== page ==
Monday, July 20, 2020

My illustration process - Using photographic reference

One of the things I enjoy about making drawings on location is that the results are your own. No need to search for photos online or look through books for reference images of second-hand impressions. In the past I’ve asked people to model for me when I needed to draw figures or set up still life groups when illustrating food or products. Of course, that isn’t always possible when working on illustration jobs and often I need to look at others photographs for reference.   

As I have never visited Brazil, this series of illustrations for a travel magazine spread of Rio de Janeiro were drawn from a variety of secondary source material. The client sent me some images, I researched some more using Google, looked at a couple of videos and also looked at the location on Google Earth. It is always important for me that I don’t copy other creatives work, as I wouldn’t want mine copied, so that thought is in my mind when I start. I also am trying to create images as I would if I were there, in the actual location, thinking about which elements I would focus on, what shapes, what colours and patterns are important. The idea is always to use the photographs as an aid and not let them dictate the outcome of the illustration.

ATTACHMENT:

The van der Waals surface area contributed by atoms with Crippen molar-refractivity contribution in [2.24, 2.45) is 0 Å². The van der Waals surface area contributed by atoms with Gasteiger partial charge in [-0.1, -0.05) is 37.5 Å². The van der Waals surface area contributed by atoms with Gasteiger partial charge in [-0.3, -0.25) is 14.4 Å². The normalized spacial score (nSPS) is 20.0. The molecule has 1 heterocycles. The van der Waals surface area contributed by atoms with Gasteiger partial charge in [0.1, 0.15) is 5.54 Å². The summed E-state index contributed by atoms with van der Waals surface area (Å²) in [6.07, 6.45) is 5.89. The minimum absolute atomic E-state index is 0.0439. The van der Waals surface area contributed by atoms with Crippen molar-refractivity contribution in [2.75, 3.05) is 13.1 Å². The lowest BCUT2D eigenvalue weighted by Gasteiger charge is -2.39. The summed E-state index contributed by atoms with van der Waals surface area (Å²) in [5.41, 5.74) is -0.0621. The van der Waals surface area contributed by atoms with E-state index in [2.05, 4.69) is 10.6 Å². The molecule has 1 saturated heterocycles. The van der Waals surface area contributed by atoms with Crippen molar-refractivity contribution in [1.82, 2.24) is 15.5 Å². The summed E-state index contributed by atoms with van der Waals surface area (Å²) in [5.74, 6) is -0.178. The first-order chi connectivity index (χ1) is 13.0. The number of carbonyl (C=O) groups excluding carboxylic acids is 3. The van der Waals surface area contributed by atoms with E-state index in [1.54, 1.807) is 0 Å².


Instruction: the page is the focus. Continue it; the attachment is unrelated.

When creating images for a client I firstly supply a black and white line ‘rough’ to give an idea of what the finished image will look like. Nowadays I try to work directly on these roughs to develop the actual finished illustration so as not to lose any spontaneity that was there in the initial stages.

Here are a couple of the roughs for this series:

At the colour artwork stage, I used a limited colour palette of six colours to help create a cohesive feel to the group of illustrations.

Here are the finished pieces:


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